Cambodia is cool
Updated: Apr 17, 2020
At last the blossom are on the trees, the winter is past and spring is here beckoning a beautiful summer. The days are getting longer, the sun is shining and that is the problem.
I have been living in Phnom Penh, the capital of Cambodia for just over four months and my first observation is … it’s hot. Not just hot, it’s really really really … hot. By the time I have walked down four floors and 400m to the best school in the world then up five floors to my classroom I am so hot I could set you on fire, and I am leaking body fluids … from everywhere.
My billiard ball head is beaded with liquid pebbles. I have a spinal river and my chest is sweat city. My life moisture collects around my sternum and when there is enough critical mass to become a high tide of salty water it makes a dash for my southern hemisphere. Pausing briefly to puddle in my belly button it then hurtles onwards to the waist band of my underpants. It's going to be another soggy day.
Early on I found a solution to this tropical problem … stop drinking water, it works. Well it works for a while, admittedly there are some side effects.. First your back aches followed by dizziness, a lack of concentration, vomiting and fainting. If not remedied your kidneys fail and after that it’s pretty final. I started drinking just before the vomiting stage.
Spring is not good news because all that has been described above is in fact what the local people call the “cool season”. Oh yes, the cool season (November to February) is over and the “hot season is about to begin.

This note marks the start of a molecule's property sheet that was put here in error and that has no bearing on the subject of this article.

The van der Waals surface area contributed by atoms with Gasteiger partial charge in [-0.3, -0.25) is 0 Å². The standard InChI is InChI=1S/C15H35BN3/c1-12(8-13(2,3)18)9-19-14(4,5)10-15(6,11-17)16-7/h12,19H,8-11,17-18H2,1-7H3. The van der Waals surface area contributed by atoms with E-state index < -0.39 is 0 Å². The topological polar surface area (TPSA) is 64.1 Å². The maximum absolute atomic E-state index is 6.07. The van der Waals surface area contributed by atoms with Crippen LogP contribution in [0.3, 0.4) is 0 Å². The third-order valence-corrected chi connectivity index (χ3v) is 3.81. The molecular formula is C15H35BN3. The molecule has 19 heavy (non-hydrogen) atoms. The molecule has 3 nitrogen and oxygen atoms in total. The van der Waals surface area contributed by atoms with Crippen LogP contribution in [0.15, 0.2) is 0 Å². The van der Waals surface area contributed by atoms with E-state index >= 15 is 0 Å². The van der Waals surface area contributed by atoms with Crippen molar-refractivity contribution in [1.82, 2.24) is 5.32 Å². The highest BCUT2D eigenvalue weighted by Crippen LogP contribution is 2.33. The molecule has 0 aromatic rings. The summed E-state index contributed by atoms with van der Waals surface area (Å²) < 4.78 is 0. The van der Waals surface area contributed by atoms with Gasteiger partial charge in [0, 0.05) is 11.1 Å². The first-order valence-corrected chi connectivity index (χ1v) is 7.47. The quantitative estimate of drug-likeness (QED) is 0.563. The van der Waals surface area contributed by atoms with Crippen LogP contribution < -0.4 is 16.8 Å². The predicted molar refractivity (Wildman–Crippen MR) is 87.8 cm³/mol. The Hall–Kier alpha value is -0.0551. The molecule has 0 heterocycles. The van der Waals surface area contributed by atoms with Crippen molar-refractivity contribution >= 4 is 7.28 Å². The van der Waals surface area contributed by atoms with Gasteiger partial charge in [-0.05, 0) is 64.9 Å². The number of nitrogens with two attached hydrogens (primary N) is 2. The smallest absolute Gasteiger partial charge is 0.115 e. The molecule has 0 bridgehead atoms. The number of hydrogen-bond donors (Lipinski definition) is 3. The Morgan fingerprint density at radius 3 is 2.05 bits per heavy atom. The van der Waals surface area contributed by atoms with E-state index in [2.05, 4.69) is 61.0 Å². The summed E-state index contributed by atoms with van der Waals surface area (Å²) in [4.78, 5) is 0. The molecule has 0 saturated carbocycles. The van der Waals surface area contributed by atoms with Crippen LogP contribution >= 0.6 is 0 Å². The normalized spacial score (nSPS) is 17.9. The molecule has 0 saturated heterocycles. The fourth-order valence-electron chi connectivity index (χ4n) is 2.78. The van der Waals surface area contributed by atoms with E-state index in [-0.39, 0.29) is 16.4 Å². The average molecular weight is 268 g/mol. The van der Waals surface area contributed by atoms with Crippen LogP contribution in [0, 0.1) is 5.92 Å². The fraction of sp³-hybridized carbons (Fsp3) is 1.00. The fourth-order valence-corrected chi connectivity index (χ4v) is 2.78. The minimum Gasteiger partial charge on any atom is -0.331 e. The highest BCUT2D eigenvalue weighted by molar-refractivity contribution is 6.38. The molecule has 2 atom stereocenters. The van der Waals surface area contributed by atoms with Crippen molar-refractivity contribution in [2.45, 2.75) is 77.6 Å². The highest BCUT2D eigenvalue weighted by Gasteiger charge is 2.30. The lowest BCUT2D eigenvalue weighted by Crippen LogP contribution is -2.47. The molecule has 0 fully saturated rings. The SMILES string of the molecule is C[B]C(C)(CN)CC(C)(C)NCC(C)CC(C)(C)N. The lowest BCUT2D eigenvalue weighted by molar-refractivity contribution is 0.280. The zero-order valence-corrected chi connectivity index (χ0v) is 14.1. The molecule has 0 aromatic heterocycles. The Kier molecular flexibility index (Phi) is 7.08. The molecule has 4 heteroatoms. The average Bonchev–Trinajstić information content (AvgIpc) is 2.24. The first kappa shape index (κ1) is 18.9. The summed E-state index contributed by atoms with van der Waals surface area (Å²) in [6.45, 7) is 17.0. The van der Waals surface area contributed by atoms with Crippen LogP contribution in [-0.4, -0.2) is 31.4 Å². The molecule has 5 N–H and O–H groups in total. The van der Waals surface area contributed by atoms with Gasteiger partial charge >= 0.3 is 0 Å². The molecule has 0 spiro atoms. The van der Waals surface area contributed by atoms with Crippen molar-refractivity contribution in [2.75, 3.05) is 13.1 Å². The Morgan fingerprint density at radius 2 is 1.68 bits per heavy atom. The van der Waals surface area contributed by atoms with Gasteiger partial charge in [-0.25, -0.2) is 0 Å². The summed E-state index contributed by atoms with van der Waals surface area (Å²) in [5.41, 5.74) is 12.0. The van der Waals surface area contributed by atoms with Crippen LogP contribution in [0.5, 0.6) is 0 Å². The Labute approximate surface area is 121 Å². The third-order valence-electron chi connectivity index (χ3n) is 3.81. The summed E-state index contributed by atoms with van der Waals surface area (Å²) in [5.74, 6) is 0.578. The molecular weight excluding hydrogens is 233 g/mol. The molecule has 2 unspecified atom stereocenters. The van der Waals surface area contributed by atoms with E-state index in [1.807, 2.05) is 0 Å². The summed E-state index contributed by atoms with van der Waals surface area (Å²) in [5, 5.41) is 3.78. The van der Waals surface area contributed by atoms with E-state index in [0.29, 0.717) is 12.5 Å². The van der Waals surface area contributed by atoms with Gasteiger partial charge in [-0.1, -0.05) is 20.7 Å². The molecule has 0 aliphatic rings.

The hot season is the same as the cool season only hotter and the wind blows. Like sitting in the sauna with a fan blowing gently on to your pale white unblemished skin. Or maybe like opening the door of a fan assisted when you forget it’s a damned fan assisted oven.
Your eyes dry out, nostrils burn as you breath in. It is a blessed beautiful relief when the wind stops … for a moment then you feel the skin scorch like you have put your hand under the grill.
The good news is the hot windy season is almost over, and soon we move into the very hot and humid season. If you think it can’t get worse, it does. This is the time of mucho moisture, blinking rapidly is considered an extreme exercise even breathing becomes an effort you don’t want to make.
Thank God, gods, no god for air conditioning, at least sleeping in your bedroom can be a cool and pleasant experience. Well cool and pleasant so long as 100,000 air conditioning units are not turned on at exactly the same time. The Phnom Penh electricity supply is how shall I put it … fragile, sometimes it can't cope, goodnight to a good night.
The very hot humid season will end, at last, in late June It ends with cool wet air and a little rain. Except this is the tropics and this weather change is called the monsoon.
Phnom Penh does not have a good refuse collection system and it’s waste water pipe work can become err … overloaded. Especially when the rain lands like a billion baths being poured out over the city in one minute. Drains get blocked up with rubbish, water backs up into the streets, sewers cant’t deal with the run off. Cool water from above and sh!t from below.
A million plastic bottles and bags clog an already decrepit system. Rats abandon their lairs, excrement comes back to say “hello, didn’t think you would see me again”. I have a 400m walk to school past a river which stinks so bad right now I have to hold my breath as I cross over it. Soon I get to wade through it, the joy of summer.
I have a suggestion for the new Cambodia tourist advertising campaign.
“Come to Cambodia between November and February it’s really cool”.